Lesson: Some cuts.
Warm-up: New cutting drill (in pairs)
Both start in Eisenport. Fencer A makes an Oberhau to B's top left opening (step left with the back foot lifting the sword into right Oberhau, cut at opponent's head or left shoulder with a step forwards onto the right foot). B parries with a hanging guard (step's left with the back foot lifting the hilt high and blocking the opponent's cut with the point down). B responds with an Oberhau to A's top left (having already stepped out with the left foot for the parry). A also parries with hanging guard (stepping out with the left foot), then responds with another Oberhau (stepping on the right foot). The two fencers go around and around until sick of it. Repeat going the other way.
Hip Cut (Hueffthauw):
- Lunge at the opponent's face. When he parries, use the impetus to swing your sword over your head ending in a cut to the other side. Works equally to both sides. Attempt this first with four steps (left,right,left,right), then with just two.
- Send an Oberhau to the top left opening. When he parries, threaten a thrust from left Ochs (with a step out on the left foot) to further draw his defence, then cut around to the other side.
These are both variants on Meyer's examples. We'll look at more precise reconstructions next week.
Neck Cut (Halsshauw):
Both fencers start in Eisenport. When the opponent lunges, bat it away with the flat of the blade (rotation of the radius-ulna) along with the usual step away on the left foot. Your blade will now be roughly horizontal with the long edge facing your opponent. Cut up and into the throat with a step forwards (right foot).
This works (somewhat surprisingly) on both sides. It works best as a kind of Slicing Off, where the opponent's thrust provides the motion along the edge of your blade.
Round Stroke (Rundstreich):
From left Ochs, Mittelhau through the face (left to right) then Mittelhau through the thigh (right to left). For this exercise the first cut was "pulled", i.e. the point was slightly withdrawn so that it did not connect (a feint) or resulted in a very shallow, uninterrupted cut. The key element is to make sure the blade follows a curved path, not stopping between the two cuts (hence "Round Stroke"). Try it first with four steps, then with two (so the two cuts happen on a single step with the right foot).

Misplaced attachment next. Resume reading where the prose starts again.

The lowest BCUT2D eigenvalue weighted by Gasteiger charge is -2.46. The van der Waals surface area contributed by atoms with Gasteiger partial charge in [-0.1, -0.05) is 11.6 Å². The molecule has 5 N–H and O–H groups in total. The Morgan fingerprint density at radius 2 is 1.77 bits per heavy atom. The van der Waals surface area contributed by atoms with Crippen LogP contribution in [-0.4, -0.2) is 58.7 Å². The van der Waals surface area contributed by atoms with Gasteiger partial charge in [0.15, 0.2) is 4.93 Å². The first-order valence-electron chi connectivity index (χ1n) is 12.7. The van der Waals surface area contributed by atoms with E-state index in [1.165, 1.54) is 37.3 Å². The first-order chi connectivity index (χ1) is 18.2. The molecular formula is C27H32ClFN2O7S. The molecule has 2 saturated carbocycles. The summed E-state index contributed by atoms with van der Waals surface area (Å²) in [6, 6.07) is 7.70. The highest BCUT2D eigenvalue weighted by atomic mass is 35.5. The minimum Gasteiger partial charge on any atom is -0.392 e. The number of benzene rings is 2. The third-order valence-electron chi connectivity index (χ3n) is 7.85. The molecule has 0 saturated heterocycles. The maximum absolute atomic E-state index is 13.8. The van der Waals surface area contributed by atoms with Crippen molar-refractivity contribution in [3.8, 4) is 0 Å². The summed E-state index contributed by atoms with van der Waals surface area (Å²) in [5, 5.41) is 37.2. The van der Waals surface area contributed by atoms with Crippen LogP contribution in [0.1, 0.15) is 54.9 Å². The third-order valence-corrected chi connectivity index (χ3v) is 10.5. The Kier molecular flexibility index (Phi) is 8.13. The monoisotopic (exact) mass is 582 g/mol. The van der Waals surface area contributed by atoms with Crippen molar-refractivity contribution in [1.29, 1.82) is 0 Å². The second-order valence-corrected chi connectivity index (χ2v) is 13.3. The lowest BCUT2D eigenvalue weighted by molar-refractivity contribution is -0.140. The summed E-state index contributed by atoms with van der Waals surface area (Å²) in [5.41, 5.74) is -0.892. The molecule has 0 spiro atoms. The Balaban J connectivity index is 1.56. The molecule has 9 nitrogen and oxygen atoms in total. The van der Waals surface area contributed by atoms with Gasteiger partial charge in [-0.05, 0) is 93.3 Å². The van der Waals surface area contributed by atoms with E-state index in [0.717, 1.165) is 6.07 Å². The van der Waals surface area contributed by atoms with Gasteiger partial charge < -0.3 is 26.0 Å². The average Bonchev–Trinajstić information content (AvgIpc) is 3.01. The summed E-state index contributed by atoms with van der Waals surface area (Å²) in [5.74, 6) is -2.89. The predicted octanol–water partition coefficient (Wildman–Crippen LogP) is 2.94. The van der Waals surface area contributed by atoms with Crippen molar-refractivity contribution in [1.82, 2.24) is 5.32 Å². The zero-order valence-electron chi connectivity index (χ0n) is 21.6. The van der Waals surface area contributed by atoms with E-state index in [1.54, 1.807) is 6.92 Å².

The whole should be repeatable on the other side (but we didn't do it).
Double Round Stroke:
Cut right to left at the opponent's face, pulling the cut into left Ochs, then cut left to right to left at their body (lower the head to help with pulling the sword around), pulling again into a position similar to right Ochs, then actually cut right to left into the oppenent's left. First try with a step for each cut, then with just one step for the two feinted cuts, and one for the finished cut. Executing this smoothly with the proper foot-work will take some practice!
Double Cut (Doppelhauw):
Counter an Oberhau with an Unterhau, then quickly cut back at the opponent's face with your long edge. Change through under the opponent's arm, leading with your point (point down, hilt up) then cut over his arm with a step in the direction of the Change.
I think the "Doubling" is just in the opening: following up the Unterhau (parry) with a cut (off sword) back at the opponent. The fancy Durchwechseln is a way of closing the line again after having opened it the Doppelhauw.
Next week: Revist the cutting drill and the Hip Cut, then look at devices that move between Unterhau and Ochs.